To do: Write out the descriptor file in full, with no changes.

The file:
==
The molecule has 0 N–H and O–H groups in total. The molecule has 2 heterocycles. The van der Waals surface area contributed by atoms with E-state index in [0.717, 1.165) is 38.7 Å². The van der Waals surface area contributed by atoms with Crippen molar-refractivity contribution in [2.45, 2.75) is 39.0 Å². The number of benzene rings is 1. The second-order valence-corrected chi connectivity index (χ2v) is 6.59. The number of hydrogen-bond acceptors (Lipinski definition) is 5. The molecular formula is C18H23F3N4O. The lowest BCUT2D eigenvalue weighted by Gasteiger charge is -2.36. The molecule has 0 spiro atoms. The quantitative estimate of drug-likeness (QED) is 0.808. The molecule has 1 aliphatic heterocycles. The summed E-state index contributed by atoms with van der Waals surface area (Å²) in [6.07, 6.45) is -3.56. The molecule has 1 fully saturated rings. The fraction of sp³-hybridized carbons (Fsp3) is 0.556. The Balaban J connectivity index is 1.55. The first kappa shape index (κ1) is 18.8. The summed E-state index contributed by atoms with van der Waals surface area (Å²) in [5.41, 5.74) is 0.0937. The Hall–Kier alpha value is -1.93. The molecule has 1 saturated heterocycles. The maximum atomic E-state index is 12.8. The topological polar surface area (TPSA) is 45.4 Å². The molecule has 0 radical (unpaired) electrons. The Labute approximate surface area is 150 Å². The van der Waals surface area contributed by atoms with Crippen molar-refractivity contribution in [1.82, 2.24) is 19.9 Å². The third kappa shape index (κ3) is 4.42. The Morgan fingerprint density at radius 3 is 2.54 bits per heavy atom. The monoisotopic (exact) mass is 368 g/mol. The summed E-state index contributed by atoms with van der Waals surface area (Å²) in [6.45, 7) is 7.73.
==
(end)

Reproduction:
The molecule has 0 N–H and O–H groups in total. The molecule has 2 heterocycles. The van der Waals surface area contributed by atoms with E-state index in [0.717, 1.165) is 38.7 Å². The van der Waals surface area contributed by atoms with Crippen molar-refractivity contribution in [2.45, 2.75) is 39.0 Å². The number of benzene rings is 1. The second-order valence-corrected chi connectivity index (χ2v) is 6.59. The number of hydrogen-bond acceptors (Lipinski definition) is 5. The molecular formula is C18H23F3N4O. The lowest BCUT2D eigenvalue weighted by Gasteiger charge is -2.36. The molecule has 0 spiro atoms. The quantitative estimate of drug-likeness (QED) is 0.808. The molecule has 1 aliphatic heterocycles. The summed E-state index contributed by atoms with van der Waals surface area (Å²) in [6.07, 6.45) is -3.56. The molecule has 1 fully saturated rings. The fraction of sp³-hybridized carbons (Fsp3) is 0.556. The Balaban J connectivity index is 1.55. The first kappa shape index (κ1) is 18.8. The summed E-state index contributed by atoms with van der Waals surface area (Å²) in [5.41, 5.74) is 0.0937. The Hall–Kier alpha value is -1.93. The molecule has 1 saturated heterocycles. The maximum atomic E-state index is 12.8. The topological polar surface area (TPSA) is 45.4 Å². The molecule has 0 radical (unpaired) electrons. The Labute approximate surface area is 150 Å². The van der Waals surface area contributed by atoms with Crippen molar-refractivity contribution in [1.82, 2.24) is 19.9 Å². The third kappa shape index (κ3) is 4.42. The Morgan fingerprint density at radius 3 is 2.54 bits per heavy atom. The monoisotopic (exact) mass is 368 g/mol. The summed E-state index contributed by atoms with van der Waals surface area (Å²) in [6.45, 7) is 7.73.